If people can’t have fun on FaceGlat and meet some interesting folks – or even converse with their own spouses – then what the hell are they doing there? Aren’t there enough morality police in Mea Shearim already?

Kill the men, rape the women

It doesn’t look too good for Rabbi Shapira’s plan to beat the swords of modern combat into the ploughshares of Yahweh-inspired warfare. Yesterday I wrote about his proposal for Torah-based practical combat; today I want to follow it up with a short paragraph from a book I’ve been reading intermittently for over a year. The book is called War in Human Civilization (OUP, 2006) by Azar Gat, a professor of political science at Tel Aviv University. Gat writes:

Warfare regularly involved stealing of women, who were then subjected to multiple rape, or taken for marriage, or both. Indeed, the story of Moses’ command to the Children of Israel to kill all the Midianites except for the virgin women who could be taken (Numbers 31. 17-18) typifies victors’ conduct throughout history: kill the men, rape the women, and take most of the young and beautiful as war trophies. If women could not be taken because of the enemy’s opposition, or because of domestic opposition at home, they would often be killed like the men and children, in order to decrease the numbers of the enemy.

Here, for the record, is Numbers 31. 17-18 (that’s part of the Torah for those unfamiliar with the term):

17 Now therefore kill every male among the little ones, and kill every woman that hath known man by lying with him. 

18 But all the women children, that have not known a man by lying with him, keep alive for yourselves.

According to BBC, the King’s Torah (Shapira’s controversial book) “suggests that babies can justifiably be killed if it is clear they will grow up to pose a threat.” This would be perfectly coherent with Torah-regulated combat, as we saw above.

The Torah may have been a slight improvement over earlier codes of law like that of Hammurabi – itself perhaps rather innovative for its time for actually codifying laws – where the punishment for nearly everything is death, but it has long been surpassed by modern secular ideas of justice in every way.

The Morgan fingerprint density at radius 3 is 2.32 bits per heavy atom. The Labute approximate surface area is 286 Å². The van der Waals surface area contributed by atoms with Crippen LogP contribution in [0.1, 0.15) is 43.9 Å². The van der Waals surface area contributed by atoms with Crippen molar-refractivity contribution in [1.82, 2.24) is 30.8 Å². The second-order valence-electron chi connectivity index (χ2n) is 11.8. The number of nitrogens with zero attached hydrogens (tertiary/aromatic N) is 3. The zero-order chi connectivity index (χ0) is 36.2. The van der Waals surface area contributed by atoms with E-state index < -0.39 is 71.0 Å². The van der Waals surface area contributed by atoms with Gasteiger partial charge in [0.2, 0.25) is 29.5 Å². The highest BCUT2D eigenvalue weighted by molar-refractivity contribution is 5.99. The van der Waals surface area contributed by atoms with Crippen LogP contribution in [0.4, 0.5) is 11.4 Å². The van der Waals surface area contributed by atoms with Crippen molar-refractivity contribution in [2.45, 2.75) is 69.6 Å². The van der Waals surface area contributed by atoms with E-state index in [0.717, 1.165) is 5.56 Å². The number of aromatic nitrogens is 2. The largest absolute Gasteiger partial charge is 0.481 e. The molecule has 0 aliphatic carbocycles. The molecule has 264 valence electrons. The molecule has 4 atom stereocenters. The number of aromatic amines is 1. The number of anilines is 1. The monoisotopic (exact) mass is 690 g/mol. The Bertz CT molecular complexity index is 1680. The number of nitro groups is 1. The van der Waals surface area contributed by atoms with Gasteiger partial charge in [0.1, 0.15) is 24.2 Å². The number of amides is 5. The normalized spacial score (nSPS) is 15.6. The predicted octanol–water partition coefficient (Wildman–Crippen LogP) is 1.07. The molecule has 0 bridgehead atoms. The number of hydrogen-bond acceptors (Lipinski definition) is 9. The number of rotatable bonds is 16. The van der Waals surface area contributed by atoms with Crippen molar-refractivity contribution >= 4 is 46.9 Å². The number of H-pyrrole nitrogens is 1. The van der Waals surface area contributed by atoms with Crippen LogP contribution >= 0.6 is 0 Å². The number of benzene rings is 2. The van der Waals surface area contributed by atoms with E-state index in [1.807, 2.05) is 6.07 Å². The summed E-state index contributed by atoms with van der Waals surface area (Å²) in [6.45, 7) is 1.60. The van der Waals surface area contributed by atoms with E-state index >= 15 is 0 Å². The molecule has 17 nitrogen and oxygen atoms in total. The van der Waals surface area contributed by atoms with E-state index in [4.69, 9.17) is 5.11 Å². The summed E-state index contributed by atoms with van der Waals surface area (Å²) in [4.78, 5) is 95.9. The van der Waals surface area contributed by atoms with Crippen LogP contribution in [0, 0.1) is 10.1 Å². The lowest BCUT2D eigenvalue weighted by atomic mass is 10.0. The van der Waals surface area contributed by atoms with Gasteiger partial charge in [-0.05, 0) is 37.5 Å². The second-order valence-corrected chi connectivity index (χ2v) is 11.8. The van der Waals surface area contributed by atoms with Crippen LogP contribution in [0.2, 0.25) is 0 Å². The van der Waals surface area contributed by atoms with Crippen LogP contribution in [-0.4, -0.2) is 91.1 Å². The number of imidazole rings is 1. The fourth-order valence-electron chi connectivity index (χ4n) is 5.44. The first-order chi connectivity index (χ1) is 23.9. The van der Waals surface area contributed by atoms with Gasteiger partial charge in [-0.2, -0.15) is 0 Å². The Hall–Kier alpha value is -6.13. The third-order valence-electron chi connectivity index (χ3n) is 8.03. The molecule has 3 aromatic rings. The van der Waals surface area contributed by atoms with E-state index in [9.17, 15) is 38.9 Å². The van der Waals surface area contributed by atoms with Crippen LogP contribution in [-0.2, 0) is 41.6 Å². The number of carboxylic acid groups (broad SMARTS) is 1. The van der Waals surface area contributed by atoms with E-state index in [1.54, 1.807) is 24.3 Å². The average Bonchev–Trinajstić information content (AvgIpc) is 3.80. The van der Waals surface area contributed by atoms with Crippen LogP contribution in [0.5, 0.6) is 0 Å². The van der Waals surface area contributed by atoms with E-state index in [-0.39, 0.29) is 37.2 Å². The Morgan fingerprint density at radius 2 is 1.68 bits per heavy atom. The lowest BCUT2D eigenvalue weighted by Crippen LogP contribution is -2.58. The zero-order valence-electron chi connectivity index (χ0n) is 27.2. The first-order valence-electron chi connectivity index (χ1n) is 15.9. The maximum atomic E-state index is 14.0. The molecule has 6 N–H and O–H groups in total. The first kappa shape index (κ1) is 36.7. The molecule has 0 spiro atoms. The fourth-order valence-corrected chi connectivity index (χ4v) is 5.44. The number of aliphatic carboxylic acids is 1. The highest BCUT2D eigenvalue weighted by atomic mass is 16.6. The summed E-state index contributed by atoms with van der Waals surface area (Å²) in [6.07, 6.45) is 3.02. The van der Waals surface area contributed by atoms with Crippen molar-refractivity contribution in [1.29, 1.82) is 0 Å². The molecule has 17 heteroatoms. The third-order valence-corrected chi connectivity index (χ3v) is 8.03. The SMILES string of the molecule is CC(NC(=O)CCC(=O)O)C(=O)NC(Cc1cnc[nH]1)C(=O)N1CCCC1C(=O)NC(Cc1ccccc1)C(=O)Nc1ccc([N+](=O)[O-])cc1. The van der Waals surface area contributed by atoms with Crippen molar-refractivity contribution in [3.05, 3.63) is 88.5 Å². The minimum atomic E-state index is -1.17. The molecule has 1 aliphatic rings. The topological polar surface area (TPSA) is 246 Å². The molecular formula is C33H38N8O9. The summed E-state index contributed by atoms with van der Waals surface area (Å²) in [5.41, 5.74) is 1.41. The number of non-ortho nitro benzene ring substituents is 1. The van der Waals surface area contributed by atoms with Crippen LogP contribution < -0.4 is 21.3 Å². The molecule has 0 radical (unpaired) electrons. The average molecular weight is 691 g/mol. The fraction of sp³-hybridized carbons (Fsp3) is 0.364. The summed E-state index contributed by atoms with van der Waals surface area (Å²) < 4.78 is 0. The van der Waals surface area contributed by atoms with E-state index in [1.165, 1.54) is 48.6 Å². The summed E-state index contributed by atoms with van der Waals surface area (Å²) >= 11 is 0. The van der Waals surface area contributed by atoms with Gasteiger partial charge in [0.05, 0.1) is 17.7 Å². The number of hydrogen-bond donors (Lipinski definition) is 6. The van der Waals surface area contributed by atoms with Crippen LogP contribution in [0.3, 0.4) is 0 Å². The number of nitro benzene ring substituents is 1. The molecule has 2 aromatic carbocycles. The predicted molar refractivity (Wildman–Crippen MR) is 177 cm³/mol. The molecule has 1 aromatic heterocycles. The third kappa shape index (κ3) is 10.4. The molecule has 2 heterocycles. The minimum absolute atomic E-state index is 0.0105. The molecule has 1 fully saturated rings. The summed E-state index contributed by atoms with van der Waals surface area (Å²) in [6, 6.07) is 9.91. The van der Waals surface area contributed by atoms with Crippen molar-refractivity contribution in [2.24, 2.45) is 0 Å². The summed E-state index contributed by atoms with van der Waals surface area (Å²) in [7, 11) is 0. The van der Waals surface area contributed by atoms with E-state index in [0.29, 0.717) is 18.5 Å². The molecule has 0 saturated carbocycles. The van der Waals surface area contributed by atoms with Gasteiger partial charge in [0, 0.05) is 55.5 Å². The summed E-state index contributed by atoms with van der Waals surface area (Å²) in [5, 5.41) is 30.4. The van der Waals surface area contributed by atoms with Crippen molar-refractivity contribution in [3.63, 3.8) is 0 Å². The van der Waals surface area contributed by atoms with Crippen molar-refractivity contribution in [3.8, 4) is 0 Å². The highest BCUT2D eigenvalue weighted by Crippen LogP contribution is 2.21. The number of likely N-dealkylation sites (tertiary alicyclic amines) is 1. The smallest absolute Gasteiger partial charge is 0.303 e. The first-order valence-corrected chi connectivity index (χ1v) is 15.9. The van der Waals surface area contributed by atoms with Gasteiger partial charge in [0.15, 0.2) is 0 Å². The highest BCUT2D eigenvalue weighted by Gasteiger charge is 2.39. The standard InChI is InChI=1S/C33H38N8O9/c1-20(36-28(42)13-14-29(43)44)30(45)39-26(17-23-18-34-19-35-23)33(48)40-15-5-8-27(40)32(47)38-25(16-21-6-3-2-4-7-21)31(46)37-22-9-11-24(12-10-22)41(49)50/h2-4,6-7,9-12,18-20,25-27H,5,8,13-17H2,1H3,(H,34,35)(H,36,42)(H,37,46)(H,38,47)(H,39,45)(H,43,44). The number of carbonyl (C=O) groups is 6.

The Torah, like the Gospels and the Qur’an, is a document produced in a certain time and place by humans very much of their time (no human has ever been of any other). As such, it’s a fascinating thing to study. But any proposal that modern values be abolished or subverted out of allegiance to this ancient anthology of Near Eastern literature should be met with jeers. As a thought experiment, imagine what life in your country might be like right now if ancient Babylonian law was suddenly put into practice.

If fire break out in a house, and some one who comes to put it out cast his eye upon the property of the owner of the house, and take the property of the master of the house, he shall be thrown into that self-same fire.

Now does that sound reasonable to you?

Torah-based practical combat

Sound like a guide to warfare based on the laws promulgated in the Torah? Well, that’s what it is. Rabbi Shapira explains:

“I think that people who read the plan will realize that what the Torah says is much more sincere than ‘purity of arms’ (IDF’s official doctrine of ethics). I think that calling it ‘purity of arms’ is a disgrace – it’s putting human life in risk.

“The Jews are wise people; they will come to their senses. The conscious and behavioral revolution will take place easily and pleasantly, and I hope we won’t have to experience difficult things for it to happen. We can’t go on acting like we’re acting today, because then the situation of the Jews here will be worse.”

This is a disgrace. “Jews” are not “wise people.” Individuals may have some modicum of wisdom, but no ethnic, national or religious grouping can be “wise.” Rabbi Shapira is a prime example of a Jew who is dangerously unwise, for example.